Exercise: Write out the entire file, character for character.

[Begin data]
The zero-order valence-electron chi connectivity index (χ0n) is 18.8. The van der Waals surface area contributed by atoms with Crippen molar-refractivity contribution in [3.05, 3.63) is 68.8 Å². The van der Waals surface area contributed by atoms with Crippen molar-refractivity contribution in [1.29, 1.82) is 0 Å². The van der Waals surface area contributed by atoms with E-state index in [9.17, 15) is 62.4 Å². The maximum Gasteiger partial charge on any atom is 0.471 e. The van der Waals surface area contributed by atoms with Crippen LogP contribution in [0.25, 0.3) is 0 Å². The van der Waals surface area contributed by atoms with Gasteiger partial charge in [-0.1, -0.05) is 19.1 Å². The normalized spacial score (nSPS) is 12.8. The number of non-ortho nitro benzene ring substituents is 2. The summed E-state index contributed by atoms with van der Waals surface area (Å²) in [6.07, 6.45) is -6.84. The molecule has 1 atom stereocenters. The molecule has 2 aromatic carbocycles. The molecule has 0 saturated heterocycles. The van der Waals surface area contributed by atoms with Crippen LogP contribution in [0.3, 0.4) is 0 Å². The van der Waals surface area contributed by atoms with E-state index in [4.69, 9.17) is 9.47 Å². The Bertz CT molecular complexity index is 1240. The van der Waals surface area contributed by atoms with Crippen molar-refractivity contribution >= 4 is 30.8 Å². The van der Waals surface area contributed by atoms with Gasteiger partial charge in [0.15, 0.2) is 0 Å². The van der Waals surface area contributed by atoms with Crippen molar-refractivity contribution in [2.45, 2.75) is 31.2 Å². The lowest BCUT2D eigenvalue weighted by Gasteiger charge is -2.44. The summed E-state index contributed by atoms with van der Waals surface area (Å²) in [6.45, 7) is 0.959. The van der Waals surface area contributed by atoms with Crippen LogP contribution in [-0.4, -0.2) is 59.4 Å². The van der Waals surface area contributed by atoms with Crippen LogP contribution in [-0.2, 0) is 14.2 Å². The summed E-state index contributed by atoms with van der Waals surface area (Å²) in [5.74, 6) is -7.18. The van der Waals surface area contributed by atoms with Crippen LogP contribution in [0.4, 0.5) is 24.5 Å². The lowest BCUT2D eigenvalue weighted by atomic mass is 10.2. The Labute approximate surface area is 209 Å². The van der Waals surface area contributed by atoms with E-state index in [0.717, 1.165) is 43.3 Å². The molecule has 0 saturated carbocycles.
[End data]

The zero-order valence-electron chi connectivity index (χ0n) is 18.8. The van der Waals surface area contributed by atoms with Crippen molar-refractivity contribution in [3.05, 3.63) is 68.8 Å². The van der Waals surface area contributed by atoms with Crippen molar-refractivity contribution in [1.29, 1.82) is 0 Å². The van der Waals surface area contributed by atoms with E-state index in [9.17, 15) is 62.4 Å². The maximum Gasteiger partial charge on any atom is 0.471 e. The van der Waals surface area contributed by atoms with Crippen LogP contribution in [0.25, 0.3) is 0 Å². The van der Waals surface area contributed by atoms with Gasteiger partial charge in [-0.1, -0.05) is 19.1 Å². The normalized spacial score (nSPS) is 12.8. The number of non-ortho nitro benzene ring substituents is 2. The summed E-state index contributed by atoms with van der Waals surface area (Å²) in [6.07, 6.45) is -6.84. The molecule has 1 atom stereocenters. The molecule has 2 aromatic carbocycles. The molecule has 0 saturated heterocycles. The van der Waals surface area contributed by atoms with Crippen LogP contribution in [0.3, 0.4) is 0 Å². The van der Waals surface area contributed by atoms with E-state index in [4.69, 9.17) is 9.47 Å². The Bertz CT molecular complexity index is 1240. The van der Waals surface area contributed by atoms with Crippen molar-refractivity contribution >= 4 is 30.8 Å². The van der Waals surface area contributed by atoms with Gasteiger partial charge in [0.15, 0.2) is 0 Å². The van der Waals surface area contributed by atoms with Crippen molar-refractivity contribution in [2.45, 2.75) is 31.2 Å². The lowest BCUT2D eigenvalue weighted by Gasteiger charge is -2.44. The summed E-state index contributed by atoms with van der Waals surface area (Å²) in [6.45, 7) is 0.959. The van der Waals surface area contributed by atoms with Crippen LogP contribution in [-0.4, -0.2) is 59.4 Å². The van der Waals surface area contributed by atoms with Crippen LogP contribution in [-0.2, 0) is 14.2 Å². The summed E-state index contributed by atoms with van der Waals surface area (Å²) in [5.74, 6) is -7.18. The van der Waals surface area contributed by atoms with Crippen LogP contribution in [0.4, 0.5) is 24.5 Å². The lowest BCUT2D eigenvalue weighted by atomic mass is 10.2. The Labute approximate surface area is 209 Å². The van der Waals surface area contributed by atoms with E-state index in [0.717, 1.165) is 43.3 Å². The molecule has 0 saturated carbocycles.